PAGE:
We've all heard horror stories about working for terrible agencies in Thailand and other countries. Well, as I have mentioned in the past, I had the opportunity to experience such an agency first-hand. Not anymore, of course, being that I was fired from the agency for no reason about a month ago, but I did make almost an entire semester.
Actually, I exaggerate. I wouldn't say I have a "horror story" per se, but rather a three-ringed circus. I found the whole ordeal quite amusing for the most part, although the never getting paid on time or the correct amount, along with the constant harassing emails from whom I can only assume to be a mentally imbalanced employer did get a bit tiresome by the end. I won't name specific agencies because I'm not trying to finger point or name stain; I just figured that I'd throw out a few warning signs to other potential noobs (nerd talk for newbie) teachers like I was.
First, I do have a few friends working for agencies that have no problems with them. And to those new in the teaching field, agencies are among the easiest to get jobs with when you're first starting off. Hiring directly with government schools, language schools, and international schools almost always want some kind of experience on your resume, whereas the few agencies I interviewed with last year didn't seem to have this as a priority. So, working for a decent agency can rid you of the catch-22 problem of needing to get experience to have it on a resume.
That said, if you have the time or ability, it's certainly worth looking around online and through friends for reviews of the agency with which you interview and/or get offered a job. If I had of done this when I started, I would have found more than a few scathing reviews of the agency I signed on with and several of its aliases. Note here: I've heard tell of other agencies doing like mine in this regard in the Bangkok area as well, using several different names to advertise for the same company to deter name recognition. Very clever, I'll hand it to them. So, even if you're a new teacher, don't just jump at the very first opportunity you get. If you're a confident teacher, there's certainly no harm in telling someone you'll get back to them. Unless you're truly desperate, try to at least arrange a second interview before signing.
If you do sign a contract, note a few things. First, from what I'm told, Thai-written contracts are the only truly valid documents in the courts here. I could be wrong, but from everyone I've asked, if there are two versions of your contract (English and Thai), the Thai one takes precedence. I note this because after I started, not only did my employer change parts of my English contract AFTER I had signed it (namely our pay date and an extra page of stipulations), but I later found out that the Thai version of my contract - which I foolishly signed - had all kinds of different things that I didn't even know existed.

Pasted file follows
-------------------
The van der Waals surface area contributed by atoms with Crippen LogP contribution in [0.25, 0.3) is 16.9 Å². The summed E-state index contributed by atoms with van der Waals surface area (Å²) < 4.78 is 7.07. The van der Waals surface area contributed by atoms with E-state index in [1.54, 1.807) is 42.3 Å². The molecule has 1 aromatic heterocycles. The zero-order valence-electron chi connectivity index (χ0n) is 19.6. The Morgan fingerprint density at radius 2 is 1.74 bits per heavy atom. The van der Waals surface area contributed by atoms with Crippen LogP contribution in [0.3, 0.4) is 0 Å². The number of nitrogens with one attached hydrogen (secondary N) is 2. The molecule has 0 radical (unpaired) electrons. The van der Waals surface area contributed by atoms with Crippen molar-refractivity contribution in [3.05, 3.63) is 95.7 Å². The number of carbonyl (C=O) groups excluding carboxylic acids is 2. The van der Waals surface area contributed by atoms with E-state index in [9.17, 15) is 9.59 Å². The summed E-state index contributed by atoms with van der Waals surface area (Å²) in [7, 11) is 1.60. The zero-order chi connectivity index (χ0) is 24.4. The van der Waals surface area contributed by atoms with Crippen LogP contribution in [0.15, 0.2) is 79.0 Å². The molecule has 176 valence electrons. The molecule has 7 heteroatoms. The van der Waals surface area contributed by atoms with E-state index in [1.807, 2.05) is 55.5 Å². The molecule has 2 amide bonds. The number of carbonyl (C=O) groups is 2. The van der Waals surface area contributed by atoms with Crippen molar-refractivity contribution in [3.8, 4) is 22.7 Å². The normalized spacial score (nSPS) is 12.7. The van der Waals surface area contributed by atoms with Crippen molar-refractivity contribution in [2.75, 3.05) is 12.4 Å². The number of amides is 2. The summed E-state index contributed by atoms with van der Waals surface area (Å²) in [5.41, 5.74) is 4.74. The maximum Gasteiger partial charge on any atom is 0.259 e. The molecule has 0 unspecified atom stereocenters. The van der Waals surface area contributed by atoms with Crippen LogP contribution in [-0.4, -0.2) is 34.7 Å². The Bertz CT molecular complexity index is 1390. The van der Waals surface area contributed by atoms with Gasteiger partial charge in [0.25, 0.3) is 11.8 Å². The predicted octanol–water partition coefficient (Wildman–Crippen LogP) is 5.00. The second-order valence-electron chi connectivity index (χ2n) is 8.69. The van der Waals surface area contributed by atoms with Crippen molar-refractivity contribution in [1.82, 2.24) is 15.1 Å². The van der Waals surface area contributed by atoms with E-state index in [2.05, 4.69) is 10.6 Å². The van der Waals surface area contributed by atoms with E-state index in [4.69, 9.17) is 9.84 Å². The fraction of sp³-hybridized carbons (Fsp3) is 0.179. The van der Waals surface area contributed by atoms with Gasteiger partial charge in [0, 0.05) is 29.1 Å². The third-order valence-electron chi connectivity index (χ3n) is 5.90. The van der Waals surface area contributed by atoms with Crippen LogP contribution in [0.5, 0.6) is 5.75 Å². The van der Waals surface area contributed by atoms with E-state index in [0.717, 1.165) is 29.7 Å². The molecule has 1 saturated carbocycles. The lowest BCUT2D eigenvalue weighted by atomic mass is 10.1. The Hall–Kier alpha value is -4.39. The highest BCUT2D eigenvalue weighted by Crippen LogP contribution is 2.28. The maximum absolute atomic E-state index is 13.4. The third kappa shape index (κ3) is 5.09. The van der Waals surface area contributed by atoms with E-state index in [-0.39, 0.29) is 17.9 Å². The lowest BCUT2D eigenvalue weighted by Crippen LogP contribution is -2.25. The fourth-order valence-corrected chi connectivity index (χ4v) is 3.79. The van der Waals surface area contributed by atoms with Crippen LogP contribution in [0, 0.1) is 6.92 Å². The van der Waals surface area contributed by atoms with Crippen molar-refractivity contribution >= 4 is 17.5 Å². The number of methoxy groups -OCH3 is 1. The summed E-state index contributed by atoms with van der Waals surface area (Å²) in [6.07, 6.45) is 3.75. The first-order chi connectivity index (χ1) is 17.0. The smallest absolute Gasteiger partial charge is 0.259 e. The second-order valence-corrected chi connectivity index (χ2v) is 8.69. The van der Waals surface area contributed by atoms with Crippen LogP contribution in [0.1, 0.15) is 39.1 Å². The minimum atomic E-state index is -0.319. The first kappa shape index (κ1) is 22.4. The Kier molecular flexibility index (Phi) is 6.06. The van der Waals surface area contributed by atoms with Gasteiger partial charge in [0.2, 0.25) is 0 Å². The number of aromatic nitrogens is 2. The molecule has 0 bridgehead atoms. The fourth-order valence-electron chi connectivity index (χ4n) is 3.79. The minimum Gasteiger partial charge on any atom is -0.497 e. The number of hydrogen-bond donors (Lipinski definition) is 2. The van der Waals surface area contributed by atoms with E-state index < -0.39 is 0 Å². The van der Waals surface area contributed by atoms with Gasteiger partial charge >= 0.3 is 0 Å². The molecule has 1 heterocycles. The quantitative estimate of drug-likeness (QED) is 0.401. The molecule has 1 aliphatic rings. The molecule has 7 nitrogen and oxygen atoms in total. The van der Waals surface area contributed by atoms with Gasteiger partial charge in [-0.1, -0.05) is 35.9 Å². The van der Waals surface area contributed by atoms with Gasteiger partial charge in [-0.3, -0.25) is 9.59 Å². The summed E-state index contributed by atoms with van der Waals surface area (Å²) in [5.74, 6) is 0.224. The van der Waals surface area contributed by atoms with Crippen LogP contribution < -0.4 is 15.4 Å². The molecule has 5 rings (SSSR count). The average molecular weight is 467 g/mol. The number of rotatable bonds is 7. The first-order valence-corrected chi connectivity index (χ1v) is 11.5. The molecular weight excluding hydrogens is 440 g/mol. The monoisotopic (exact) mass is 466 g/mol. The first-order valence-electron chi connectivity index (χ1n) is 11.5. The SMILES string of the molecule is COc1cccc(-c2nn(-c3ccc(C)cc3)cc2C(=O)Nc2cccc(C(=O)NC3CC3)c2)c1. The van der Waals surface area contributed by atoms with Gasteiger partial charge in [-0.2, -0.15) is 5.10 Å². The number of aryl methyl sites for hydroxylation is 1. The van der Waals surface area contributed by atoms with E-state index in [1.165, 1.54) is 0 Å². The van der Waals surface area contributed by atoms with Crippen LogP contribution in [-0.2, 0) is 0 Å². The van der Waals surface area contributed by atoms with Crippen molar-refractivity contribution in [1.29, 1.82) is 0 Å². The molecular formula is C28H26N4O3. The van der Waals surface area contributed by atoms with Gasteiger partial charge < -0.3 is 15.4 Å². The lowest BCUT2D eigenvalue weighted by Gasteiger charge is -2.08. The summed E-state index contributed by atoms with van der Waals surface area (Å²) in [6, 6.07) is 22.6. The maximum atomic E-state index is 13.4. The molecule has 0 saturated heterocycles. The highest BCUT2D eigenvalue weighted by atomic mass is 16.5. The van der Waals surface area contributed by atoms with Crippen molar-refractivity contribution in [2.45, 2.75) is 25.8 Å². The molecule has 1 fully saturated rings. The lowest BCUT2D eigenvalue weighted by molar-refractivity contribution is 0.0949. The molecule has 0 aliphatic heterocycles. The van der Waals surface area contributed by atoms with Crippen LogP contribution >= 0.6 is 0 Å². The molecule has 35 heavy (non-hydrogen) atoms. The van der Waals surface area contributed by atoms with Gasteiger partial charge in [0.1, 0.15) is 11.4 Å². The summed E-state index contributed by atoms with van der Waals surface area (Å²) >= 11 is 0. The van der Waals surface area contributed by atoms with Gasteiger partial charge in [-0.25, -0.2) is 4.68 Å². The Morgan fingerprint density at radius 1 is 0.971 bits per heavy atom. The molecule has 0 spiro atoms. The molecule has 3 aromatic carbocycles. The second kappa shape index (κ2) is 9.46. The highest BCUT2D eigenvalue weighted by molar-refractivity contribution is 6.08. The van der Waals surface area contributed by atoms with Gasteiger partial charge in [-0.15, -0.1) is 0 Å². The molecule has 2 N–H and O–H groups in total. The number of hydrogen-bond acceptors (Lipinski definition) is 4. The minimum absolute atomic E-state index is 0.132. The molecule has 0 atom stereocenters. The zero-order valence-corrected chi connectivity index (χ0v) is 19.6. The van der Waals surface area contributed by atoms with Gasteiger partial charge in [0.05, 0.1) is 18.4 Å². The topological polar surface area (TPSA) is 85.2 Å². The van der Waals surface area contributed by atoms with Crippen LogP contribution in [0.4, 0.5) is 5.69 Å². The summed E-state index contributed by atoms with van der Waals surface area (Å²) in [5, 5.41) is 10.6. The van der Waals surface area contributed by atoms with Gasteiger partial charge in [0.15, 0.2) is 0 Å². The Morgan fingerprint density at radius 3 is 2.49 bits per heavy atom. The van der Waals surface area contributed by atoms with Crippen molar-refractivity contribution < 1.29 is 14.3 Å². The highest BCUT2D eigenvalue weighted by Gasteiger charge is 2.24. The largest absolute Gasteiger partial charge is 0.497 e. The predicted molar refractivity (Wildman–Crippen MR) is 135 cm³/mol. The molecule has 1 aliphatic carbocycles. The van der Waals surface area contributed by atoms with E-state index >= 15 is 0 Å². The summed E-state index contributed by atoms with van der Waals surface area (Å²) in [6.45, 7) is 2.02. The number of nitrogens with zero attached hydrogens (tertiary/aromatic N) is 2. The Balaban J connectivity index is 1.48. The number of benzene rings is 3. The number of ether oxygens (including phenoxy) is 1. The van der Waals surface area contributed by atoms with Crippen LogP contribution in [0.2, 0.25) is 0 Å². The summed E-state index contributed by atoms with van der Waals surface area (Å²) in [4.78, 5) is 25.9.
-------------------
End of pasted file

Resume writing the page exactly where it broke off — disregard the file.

One such amusing stipulation that I found out was on the Thai contract was that if I in "any way" harmed the reputation of my school or agency, or incurred any kinds of physical or intellectual damages, I was liable to pay the agency some ridiculous compensation which had an interest rate applied to it. Obviously, had I known that was on the contract I was signing, I would have laughed and walked out. But hey, naivety got the best of me, and my employer seemed trustworthy upon the first meeting.
Next, if you do take the job, note the attitudes of any teachers who have been with the agency/company for any period of time before. This isn't always reliable, as you'll always have the sourpuss teachers who can't be happy with anything, but veteran teachers' attitudes towards their agency can give you a hint for what you're in for. The very first day of my last semester, for example, the two teachers out of seven who carried over had some interesting stories to tell about those that the "new crop" of us were replacing. And, funny enough, the very same things that happened to our predecessors (not getting paid, harassing calls and emails, etc.) happened to us.
My final piece of advice: while any employer may offer you a work permit, be realistic about it. Agencies exist because there is typically a high teacher turnover, and someone has to deal with the hiring of new ones fairly frequently. Getting a work permit is a rather tedious process. People are lazy. Add these things together, and you can understand why getting a work permit may be something that never happens for you. And, without a work permit, even if your employer does abuse you in some way, you have absolutely no legal rights in Thailand... because, technically, you're working illegally.
I certainly can see the point in agencies. If managed correctly, they can use the fee they get from your salary from the school to free the school from worrying about substitutes, legal paperwork, and school materials. But obviously this isn't always what happens. It's not only unfair to you as the employer, but also the students and other teachers of the school you're working at. While I stuck it out at my school (even after getting fired) out of regard for my students and colleagues, it's certainly not something everyone would be willing OR able to do.
Luckily for me, due to our loyalty to our school, we are being hired on directly next semester without the agency. But this will certainly not always be the case. Am I bitter about my semester with an agency that still owes me over 15,000 baht, didn't pay on time a single time, never paid the correct amount, sent threatening emails on at least a weekly basis, and eventually fired me when they realized the school I was working at actually liked me (thereby degrading the agency's power)? Believe it or not, no. Because without this experience, I'd probably be just as naive as I was six months ago.
But would I do it again? Absolutely not.